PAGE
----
CHAPTER 6

WHAT THE BIBLE SAYS

Now we're ready to reconsider what the translated wording tells us about the location of Eden, which we quoted in chapter 2. It doesn't really matter which version we choose, so let's stay with the King James version:

10. And a river went out of Eden to water the garden; and from thence it was parted, and became into four heads.

11. The name of the first is Pison: that (is) it which compasseth the whole land of Havilah, where (there is) gold.

12. And the gold of that land (is) good: there (is) bdellium and the onyx stone.

13. And the name of the second river is Gihon: the same (is) it that compasseth the whole land of Ethiopia.

14. And the name of the third river is Hiddekel: that (is) it which goeth toward the east of Assyria. And the fourth river (is) Euphrates.

Let's consider what's being said here, verse by verse.

10. And a river went out of Eden to water the garden

The first thing we notice is that Eden is not the name of the Garden, or Park. In fact the Garden or cultivated area is not even said to be in Eden, because the river goes out of Eden to water the Garden. All we know is that the Garden is said to be somewhere down stream from the land of Eden as water goes downhill.

11. The name of the first is Pison: that (is) it which compasseth the whole land of Havilah, where (there is) gold.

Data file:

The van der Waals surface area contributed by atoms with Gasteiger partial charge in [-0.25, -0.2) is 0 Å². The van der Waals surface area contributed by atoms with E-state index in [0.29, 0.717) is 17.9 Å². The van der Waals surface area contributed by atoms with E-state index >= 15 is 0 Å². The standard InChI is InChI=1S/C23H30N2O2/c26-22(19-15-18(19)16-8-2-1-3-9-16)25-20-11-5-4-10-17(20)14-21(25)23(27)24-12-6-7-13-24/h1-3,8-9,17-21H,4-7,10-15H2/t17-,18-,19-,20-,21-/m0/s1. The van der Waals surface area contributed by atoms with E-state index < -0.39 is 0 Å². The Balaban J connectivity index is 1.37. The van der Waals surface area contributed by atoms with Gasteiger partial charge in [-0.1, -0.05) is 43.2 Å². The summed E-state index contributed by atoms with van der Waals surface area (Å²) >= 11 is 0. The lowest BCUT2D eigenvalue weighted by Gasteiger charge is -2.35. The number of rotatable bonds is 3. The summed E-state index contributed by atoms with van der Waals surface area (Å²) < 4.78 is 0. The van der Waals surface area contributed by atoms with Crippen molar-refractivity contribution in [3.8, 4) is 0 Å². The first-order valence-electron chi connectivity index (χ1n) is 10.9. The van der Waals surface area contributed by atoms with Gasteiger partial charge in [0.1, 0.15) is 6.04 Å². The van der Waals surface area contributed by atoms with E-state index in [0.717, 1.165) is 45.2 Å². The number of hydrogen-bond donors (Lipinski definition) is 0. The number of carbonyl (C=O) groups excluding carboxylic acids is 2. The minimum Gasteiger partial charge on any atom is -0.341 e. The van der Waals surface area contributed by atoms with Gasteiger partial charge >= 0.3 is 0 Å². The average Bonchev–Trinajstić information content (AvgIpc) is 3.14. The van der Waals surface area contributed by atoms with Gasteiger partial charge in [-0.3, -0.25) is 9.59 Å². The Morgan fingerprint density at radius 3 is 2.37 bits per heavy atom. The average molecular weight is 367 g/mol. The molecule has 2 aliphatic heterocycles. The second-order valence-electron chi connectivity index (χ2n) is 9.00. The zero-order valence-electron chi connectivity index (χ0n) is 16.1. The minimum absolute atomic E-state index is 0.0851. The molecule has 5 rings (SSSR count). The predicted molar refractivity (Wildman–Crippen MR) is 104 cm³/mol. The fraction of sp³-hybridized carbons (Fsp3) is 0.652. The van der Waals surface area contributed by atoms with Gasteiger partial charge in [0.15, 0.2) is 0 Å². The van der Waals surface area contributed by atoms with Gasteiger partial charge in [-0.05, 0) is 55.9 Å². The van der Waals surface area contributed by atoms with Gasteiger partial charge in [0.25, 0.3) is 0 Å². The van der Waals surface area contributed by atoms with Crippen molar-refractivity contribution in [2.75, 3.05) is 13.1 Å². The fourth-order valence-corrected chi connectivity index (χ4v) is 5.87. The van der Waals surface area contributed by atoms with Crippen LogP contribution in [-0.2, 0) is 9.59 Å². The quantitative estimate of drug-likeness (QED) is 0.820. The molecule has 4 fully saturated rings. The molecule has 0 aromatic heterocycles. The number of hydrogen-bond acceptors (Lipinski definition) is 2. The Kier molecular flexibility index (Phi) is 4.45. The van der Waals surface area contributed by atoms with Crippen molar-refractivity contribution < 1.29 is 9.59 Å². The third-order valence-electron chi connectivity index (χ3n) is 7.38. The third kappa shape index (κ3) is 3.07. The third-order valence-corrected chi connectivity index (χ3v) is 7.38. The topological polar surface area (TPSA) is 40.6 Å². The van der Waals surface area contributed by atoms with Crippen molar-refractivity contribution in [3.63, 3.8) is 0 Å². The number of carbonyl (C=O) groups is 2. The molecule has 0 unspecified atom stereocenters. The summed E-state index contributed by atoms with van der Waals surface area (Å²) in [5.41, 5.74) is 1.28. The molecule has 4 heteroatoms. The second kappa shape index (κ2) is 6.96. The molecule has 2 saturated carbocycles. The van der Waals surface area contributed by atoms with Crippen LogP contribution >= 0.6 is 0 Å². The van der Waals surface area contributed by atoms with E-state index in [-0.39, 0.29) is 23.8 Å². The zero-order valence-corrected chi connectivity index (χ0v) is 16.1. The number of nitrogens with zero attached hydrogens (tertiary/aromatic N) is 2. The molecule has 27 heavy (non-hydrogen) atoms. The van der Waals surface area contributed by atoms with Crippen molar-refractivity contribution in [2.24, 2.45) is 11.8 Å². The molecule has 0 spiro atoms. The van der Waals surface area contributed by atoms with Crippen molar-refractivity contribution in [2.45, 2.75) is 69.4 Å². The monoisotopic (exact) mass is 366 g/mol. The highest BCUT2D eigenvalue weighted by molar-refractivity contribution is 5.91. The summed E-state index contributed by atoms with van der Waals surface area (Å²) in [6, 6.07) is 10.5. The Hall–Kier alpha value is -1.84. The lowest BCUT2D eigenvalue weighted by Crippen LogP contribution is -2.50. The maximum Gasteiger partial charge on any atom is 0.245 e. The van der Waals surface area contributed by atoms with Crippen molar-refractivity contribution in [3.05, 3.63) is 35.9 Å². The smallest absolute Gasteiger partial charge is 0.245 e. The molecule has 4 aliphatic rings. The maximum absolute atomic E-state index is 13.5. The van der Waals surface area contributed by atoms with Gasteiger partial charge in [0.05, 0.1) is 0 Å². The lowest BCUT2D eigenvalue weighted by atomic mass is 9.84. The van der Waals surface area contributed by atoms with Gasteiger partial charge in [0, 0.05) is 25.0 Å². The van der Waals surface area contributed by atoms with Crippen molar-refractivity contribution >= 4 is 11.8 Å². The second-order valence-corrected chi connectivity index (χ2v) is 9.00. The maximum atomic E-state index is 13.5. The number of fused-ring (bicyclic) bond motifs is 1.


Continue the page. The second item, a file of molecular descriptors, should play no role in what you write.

12. And the gold of that land (is) good: there (is) bdellium and the onyx stone.

We have a name for one of four rivers. Pison. Further, we're told it goes around the whole land of Havilah, where there is good gold, bdellium and onyx stone. The problems with this are;

1. No one knows the name Pison, or where this river was.

2. There is no gold in Mesopotamia, where most scholars think Eden should logically be. Nor is there naturally occurring gold in Israel, Palestine, or the land between it and Mesopotamia.

3. No one knows what bdellium is. Moffatt calls it 'pearls,' the Torah previously referred to calls it 'bdellium,' George Lamsa, using principally the Peshitta version calls it 'beryllium.' Beryllium is a very light hard white metallic element. A reference to it might be anachronistic as although emeralds and beryl were both known to early Egyptians it wasn't, as far as we know, until the end of the 18th c. AD that they were found to be of the same mineral, now called beryllium aluminum silicate. The element beryllium was first recognized in beryls and emeralds by M. L. Vauquilin in 1798 but not isolated until 1828 by F. Wohler and independently by A. B. Bussy. Another translation is 'bdellium gum,' The related Bible commentary says that bdellium gum is aromatic, was used as an adulterant for myrrh, and when hardened has the look and consistency of a pearl. It comes from a small spindly shrub which grew in Arabia and North West Africa. This seems the most reasonable explanation, but it's obvious that no one knows what the word refers to, which means it's no help to us in locating the Garden.

Onyx is another problem. It's a variety of chalcedony (microcrystalline quartz) similar to agate. It can be chipped or scratched easily. Where it does not have layers of variegated colours, from ancient times it's been dyed to improve the colour. Today there is an onyx mine in Arizona, and another in Mexico. There's another in Australia. The nearest in the ancient Near East was in Cappadocia, now in Turkey. It's about 15 km. East of Nevsehir, which is south east of Ankara, the capital (see the map of Turkey in chapter 4). The Torah edition translates as lapis lazuli instead of onyx. This blue semi precious mineral was much prized, but it's no more help, as the nearest source for that was and is in Afghanistan.